However, although the Welsh Open is clearly a sporting event, the strategic management of such an event needs to actively consider the wider connotations of the event, in addition to its position as a ranking tournament within the sport of snooker. Above all, like the vast majority of sports, snooker needs to be conceptualised and organised as a business which yields financial profits. The need for snooker to be organised as a profit making business is essential in order for the continued effectiveness of the sport itself. As such, management processes have to be aimed at ensuring effective use of financial resources. Moreover, in order for financial yields to be positive and beneficial, it is essential that public participation is developed as far as possible. Therefore, it is certainly possible to see at the outset the degree to which the issues of marketing and income generation are heavily inter-reliant (Getz, 2007). Thus, although the following discussion assesses these factors in relative isolation, it remains essential to bear in mind the extent to which they interact upon one another at a fundamental level.
Bowdin et al (2004; 179) suggest that effective marketing acts as an essential pivot of effective event management. In particular, when an event requires the active participation of the general public, the need to ensure that the event is marketed effectively increases considerably. In particular, Bowdin et al (2004; 179-180) focus on the degree to which marketing in modern events requires an understanding of the fragmentation and diversity which is often required. Moreover, the essential focus of any marketing campaign ultimately lies with the consumer. Thus, consumer-focused marketing in an event like the Welsh Open is essential in order that the consumer receives an effective and enjoyable product whilst simultaneously ensuring high yield returns for the business itself.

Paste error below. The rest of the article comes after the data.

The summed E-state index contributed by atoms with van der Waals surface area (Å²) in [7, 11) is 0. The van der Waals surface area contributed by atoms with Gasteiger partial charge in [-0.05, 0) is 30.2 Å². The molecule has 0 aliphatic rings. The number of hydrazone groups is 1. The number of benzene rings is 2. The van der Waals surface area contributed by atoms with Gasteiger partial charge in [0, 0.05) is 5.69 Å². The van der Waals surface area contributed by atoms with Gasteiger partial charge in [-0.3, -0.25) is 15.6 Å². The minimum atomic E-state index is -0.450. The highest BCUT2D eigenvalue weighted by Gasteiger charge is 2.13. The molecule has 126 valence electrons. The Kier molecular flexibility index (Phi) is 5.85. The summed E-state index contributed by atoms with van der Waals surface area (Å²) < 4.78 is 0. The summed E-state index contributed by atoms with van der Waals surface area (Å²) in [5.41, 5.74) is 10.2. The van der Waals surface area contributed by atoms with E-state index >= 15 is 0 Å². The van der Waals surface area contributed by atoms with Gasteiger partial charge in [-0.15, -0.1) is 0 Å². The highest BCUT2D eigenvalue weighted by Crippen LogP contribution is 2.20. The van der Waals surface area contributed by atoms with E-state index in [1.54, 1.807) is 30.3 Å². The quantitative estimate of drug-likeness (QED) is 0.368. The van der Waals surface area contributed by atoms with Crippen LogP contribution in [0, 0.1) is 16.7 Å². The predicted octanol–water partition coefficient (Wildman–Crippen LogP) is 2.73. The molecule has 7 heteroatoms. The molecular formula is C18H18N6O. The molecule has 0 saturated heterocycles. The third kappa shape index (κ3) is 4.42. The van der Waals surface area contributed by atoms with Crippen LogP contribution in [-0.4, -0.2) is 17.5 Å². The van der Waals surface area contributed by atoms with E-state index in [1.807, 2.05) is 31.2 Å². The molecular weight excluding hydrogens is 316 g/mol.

The specific features of the Welsh Open thus require a detailed understanding of marketing strategies. As suggested above, the Welsh Open acts as one of the key ranking tournament events in snooker. Given this, the overall marketing strategy of World Snooker must be actively considered in conjunction with the intrinsic uniqueness of the Welsh Open. In recent years there has been a consistent effort on the part of World Snooker to radically alter marketing strategies on which the sport is based. In particular, this overall strategy has centred on making snooker a dynamic and attractive sport in an era where high levels of competition exist for broadcasting share. As such, the key focus of marketing strategy in snooker generally has centred on a wish to distance the sport from the stuffy and brogan image often associated with it. Moreover, whereas during the 1970s snooker was often viewed as a fringe sport, the modern game has attempted to market to the wider population in as broad and diverse a way as possible (World Snooker, 2010). Therefore, with specific reference to the Welsh Open, attempts have been made to invigorate the event in a way which creates interest in diverse groups. Thus, the event management of the Welsh Open is required to actively consider the socio-economic factors which prevail in the area where the event is being held. Naturally, events such as the Welsh Open create interest on a national basis and thus the marketing strategy needs to be formed on a national basis to some degree. However, particularly with regards to the live audience, a marketing strategy which focuses on the local area and surrounding areas is essential. This diversity in the marketing process often occurs when events engender both a national and local impact. In particular, Getz (2007; 62) suggests that marketing strategies in event management may sometimes differ depending on the focus requirements of the event. Once again, an active understanding of socio-economic considerations is essential; however, such considerations will differ on the basis of diverse social and economic settings. In relation to the event presently under investigation, it is possible to see how marketing strategies for the Welsh Open will inevitably differ compared to other World Snooker events. For example, the socio and economic considerations of the Welsh Open will be markedly different to those of the Masters, held annually at the Wembley Conference Arena in London.